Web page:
The following is a conversation between Alberto Ibargüen, President and CEO of the John S. and James L. Knight Foundation, and Denver Frederick, Host of The Business of Giving on AM 970 The Answer in New York City.

Denver: There haven’t been too many newspaper guys that have gone on to lead one of the premier foundations in the country. But if my next guest, who has served as a publisher at the Miami Herald… and has done stints at the Hartford Courant and Newsday among other places… is any indication, then it might be a good place for a foundation seeking a CEO to take a look. He is Alberto Ibargüen, the President and CEO of the John S. and James L. Knight Foundation. Good evening, Alberto and welcome to The Business of Giving.

Alberto: It’s a great pleasure to be here. 

Denver: Tell us about John S. and James L. Knight, who started this foundation back in 1950… what their original vision was, and the influence that vision has on the work of the foundation today..


Alberto Ibargüen

Alberto: They were originally from Akron, Ohio. They were newspaper people. They saw newspapers as a way of informing communities, and in Jack Knight’s own words, “So that the people may determine their own interest.” Although I would say, not actually really sure that he was a partisan, but I would say he was a patrician, republican, very wealthy man who was actually a small-d democrat. He truly believed in an informed society. He also believed in technology, and he used new technology to advance his business, to advance the telling of news and information–reliable and consistently reliable product– that people would come back to as a matter of habit and as a matter of staying informed about things that were going on in their community. He used the telephone as the new modern thing in the early part of the 20th century in the 1920s to go from Akron, first to Miami, then later Charlotte, Detroit, Philadelphia, and so on… And created what in his day was the biggest newspaper company in America, when newspapers were the key source of news throughout the country.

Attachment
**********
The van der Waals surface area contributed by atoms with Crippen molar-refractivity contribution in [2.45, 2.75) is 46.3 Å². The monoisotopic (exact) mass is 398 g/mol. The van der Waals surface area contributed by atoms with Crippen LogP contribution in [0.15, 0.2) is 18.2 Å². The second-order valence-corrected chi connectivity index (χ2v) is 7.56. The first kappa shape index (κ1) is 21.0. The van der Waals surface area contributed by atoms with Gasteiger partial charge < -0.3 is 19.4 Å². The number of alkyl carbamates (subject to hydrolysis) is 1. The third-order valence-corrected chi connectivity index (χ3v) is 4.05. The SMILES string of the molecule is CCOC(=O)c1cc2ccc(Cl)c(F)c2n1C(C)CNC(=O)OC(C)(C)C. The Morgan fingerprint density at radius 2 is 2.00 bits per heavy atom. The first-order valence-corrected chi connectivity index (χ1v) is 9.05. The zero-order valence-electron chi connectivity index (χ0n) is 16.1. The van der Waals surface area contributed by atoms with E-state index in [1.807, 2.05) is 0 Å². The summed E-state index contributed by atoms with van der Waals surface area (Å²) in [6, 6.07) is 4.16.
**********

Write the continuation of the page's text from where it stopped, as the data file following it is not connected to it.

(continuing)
Denver: As a matter of fact, I understand he even had some fax technology back in 1948. Although it was short lived, he was delivering the news like that.